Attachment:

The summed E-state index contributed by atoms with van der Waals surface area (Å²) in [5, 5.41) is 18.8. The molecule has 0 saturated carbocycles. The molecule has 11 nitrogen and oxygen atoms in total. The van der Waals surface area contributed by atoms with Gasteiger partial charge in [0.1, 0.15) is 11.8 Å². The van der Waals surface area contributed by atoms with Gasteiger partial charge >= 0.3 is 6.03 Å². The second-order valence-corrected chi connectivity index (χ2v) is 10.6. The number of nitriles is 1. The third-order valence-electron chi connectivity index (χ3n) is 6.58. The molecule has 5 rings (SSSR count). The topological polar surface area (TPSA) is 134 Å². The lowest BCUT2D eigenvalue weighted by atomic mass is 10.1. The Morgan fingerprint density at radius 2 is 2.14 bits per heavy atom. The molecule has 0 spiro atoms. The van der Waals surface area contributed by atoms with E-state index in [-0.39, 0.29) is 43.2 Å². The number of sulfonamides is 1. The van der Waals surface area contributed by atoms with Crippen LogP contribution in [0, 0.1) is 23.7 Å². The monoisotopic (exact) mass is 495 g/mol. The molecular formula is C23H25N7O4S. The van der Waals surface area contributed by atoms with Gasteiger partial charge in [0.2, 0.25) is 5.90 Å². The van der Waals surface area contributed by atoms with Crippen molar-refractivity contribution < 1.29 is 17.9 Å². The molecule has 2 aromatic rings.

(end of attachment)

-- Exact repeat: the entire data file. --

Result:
The summed E-state index contributed by atoms with van der Waals surface area (Å²) in [5, 5.41) is 18.8. The molecule has 0 saturated carbocycles. The molecule has 11 nitrogen and oxygen atoms in total. The van der Waals surface area contributed by atoms with Gasteiger partial charge in [0.1, 0.15) is 11.8 Å². The van der Waals surface area contributed by atoms with Gasteiger partial charge >= 0.3 is 6.03 Å². The second-order valence-corrected chi connectivity index (χ2v) is 10.6. The number of nitriles is 1. The third-order valence-electron chi connectivity index (χ3n) is 6.58. The molecule has 5 rings (SSSR count). The topological polar surface area (TPSA) is 134 Å². The lowest BCUT2D eigenvalue weighted by atomic mass is 10.1. The Morgan fingerprint density at radius 2 is 2.14 bits per heavy atom. The molecule has 0 spiro atoms. The van der Waals surface area contributed by atoms with E-state index in [-0.39, 0.29) is 43.2 Å². The number of sulfonamides is 1. The van der Waals surface area contributed by atoms with Crippen LogP contribution in [0, 0.1) is 23.7 Å². The monoisotopic (exact) mass is 495 g/mol. The molecular formula is C23H25N7O4S. The van der Waals surface area contributed by atoms with Gasteiger partial charge in [0.2, 0.25) is 5.90 Å². The van der Waals surface area contributed by atoms with Crippen molar-refractivity contribution < 1.29 is 17.9 Å². The molecule has 2 aromatic rings.